People are smart―perhaps too smart. Our sense of taste is supposed to tell us what is healthy to eat and what isn’t. But because we’re so smart, we’ve learned to outsmart our appetites and our taste buds. For example, our taste for sweetness tells us that the sweet things that exist in nature, such as fruit, are good for us. But man-made edibles created specifically to be sweet, such as candy, can actually be harmful to your dental and overall health.
People crave sweetness, saltiness and other taste sensations. We like to snack; the mere act of eating is pleasurable. So how do we trick ourselves into not tricking ourselves? Here are some tips.
1. Control your portions. Snacking isn’t necessarily the problem―the problem is excessive snacking. Prepare your snacks in advance in small portions that will satisfy your urge for a quick snack, but won’t let you overdo it. Resist constant snacking throughout the day as this increases your teeth’s exposure to potentially harmful foods or drinks.
2. Replace candy with fruit. As we mentioned earlier, sweetness exists in natural forms. Fresh fruit can satisfy your sweet tooth just as well as a chocolate bar or a hard candy.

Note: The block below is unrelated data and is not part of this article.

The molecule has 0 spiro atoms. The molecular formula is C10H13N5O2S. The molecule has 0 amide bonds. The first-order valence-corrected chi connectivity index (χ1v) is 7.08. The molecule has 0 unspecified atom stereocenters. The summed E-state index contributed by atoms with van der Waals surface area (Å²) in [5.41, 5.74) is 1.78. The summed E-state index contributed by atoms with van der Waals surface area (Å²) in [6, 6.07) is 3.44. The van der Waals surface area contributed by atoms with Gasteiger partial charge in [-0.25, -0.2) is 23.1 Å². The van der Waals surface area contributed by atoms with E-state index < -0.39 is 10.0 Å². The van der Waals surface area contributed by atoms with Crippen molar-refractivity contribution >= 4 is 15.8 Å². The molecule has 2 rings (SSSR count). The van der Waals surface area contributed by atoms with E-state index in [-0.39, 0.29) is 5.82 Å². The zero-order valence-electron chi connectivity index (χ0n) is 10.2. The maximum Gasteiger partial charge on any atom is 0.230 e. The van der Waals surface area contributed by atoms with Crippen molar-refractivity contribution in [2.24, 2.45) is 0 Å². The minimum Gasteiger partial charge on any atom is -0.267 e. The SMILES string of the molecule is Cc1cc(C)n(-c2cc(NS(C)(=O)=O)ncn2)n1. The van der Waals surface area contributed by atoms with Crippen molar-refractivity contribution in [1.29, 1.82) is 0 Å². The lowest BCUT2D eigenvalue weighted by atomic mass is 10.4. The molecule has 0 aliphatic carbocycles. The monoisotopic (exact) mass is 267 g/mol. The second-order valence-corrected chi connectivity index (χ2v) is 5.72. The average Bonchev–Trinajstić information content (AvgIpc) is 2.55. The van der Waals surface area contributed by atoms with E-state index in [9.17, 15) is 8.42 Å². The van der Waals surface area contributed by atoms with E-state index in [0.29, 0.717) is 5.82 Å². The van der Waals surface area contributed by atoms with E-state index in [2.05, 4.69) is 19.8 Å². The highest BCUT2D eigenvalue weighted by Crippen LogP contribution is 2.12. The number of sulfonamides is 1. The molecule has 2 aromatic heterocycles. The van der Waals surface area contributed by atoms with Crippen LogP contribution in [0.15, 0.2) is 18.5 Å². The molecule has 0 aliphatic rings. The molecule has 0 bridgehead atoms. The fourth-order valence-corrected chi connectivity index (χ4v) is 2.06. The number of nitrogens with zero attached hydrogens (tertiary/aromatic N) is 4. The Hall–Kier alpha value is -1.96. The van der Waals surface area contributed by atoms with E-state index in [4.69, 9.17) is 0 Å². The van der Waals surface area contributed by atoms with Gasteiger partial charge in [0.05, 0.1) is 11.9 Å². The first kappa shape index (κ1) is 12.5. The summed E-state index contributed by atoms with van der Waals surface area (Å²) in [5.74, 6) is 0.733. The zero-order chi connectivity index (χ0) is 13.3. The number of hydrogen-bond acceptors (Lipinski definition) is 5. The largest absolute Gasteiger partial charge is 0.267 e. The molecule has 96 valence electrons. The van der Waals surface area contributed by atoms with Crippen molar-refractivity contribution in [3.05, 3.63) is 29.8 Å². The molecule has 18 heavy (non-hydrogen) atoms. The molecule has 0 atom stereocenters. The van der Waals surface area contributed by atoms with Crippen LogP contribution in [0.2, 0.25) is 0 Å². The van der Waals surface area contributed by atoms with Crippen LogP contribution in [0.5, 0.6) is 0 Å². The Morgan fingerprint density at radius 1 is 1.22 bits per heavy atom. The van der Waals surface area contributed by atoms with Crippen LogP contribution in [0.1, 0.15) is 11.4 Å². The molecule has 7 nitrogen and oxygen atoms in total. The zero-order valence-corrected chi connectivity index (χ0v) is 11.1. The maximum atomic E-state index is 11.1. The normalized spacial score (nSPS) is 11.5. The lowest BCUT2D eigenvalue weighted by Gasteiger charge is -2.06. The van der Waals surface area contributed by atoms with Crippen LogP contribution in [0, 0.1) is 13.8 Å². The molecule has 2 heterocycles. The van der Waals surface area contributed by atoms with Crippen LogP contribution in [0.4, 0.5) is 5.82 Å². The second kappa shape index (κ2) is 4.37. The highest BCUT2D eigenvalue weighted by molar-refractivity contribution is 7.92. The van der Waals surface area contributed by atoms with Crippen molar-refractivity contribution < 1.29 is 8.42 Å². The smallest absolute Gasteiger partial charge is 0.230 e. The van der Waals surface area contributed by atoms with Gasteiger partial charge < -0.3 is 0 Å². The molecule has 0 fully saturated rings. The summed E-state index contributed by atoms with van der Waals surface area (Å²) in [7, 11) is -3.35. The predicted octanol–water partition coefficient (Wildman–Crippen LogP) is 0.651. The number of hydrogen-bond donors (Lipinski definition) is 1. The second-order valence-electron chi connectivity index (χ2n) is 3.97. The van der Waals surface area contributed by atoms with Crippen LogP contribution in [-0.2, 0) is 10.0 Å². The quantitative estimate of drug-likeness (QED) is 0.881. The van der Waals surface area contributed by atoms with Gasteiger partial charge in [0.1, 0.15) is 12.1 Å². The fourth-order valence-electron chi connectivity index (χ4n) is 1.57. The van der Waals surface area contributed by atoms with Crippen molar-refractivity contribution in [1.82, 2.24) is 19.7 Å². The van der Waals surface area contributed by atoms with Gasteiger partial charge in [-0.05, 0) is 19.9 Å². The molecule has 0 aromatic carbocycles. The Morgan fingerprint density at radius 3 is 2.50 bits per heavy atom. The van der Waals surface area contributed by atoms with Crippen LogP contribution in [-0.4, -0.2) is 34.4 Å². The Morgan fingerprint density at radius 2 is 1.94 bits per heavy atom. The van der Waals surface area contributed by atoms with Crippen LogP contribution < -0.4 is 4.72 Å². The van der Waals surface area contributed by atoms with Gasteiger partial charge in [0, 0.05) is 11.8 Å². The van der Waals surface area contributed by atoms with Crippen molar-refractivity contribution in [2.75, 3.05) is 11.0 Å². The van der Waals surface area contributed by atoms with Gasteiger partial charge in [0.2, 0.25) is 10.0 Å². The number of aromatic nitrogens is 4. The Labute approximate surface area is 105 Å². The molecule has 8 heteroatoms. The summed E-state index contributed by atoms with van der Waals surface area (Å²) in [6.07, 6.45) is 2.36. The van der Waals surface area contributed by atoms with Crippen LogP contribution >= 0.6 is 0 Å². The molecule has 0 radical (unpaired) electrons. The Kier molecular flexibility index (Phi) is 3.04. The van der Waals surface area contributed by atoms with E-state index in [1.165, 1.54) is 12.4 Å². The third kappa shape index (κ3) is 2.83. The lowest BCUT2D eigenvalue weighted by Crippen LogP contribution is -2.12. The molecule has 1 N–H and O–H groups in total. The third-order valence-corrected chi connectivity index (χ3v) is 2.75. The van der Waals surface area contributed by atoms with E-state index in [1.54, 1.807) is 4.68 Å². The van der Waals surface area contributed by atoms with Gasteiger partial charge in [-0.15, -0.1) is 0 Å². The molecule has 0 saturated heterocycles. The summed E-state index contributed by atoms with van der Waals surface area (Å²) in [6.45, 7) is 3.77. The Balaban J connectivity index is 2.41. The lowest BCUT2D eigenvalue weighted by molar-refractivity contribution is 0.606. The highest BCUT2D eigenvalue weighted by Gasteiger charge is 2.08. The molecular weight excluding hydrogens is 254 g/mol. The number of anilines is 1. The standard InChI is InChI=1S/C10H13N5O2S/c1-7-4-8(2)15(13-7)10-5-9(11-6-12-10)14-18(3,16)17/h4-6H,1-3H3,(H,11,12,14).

3. Replace acidic and sugary drinks with water. Water is the purest and most basic answer to thirst. Acids and sugars are harmful to your teeth. Water helps to protect hard and soft oral tissue and washes away harmful particles. If you do drink a lot of juice, consider watering it down.
4. Limit consumption of fermentable carbohydrates to mealtime. Chips, crackers and cookies are popular snack foods that seem to be made for bingeing. If you must indulge, do so during mealtime. Mixing these foods with mealtime foods such as cheese will help to neutralize acidity in your mouth and prevent tooth decay.
If you have other “bad” eating habits you want to break or dietary questions that need answers, bring them up at your next appointment.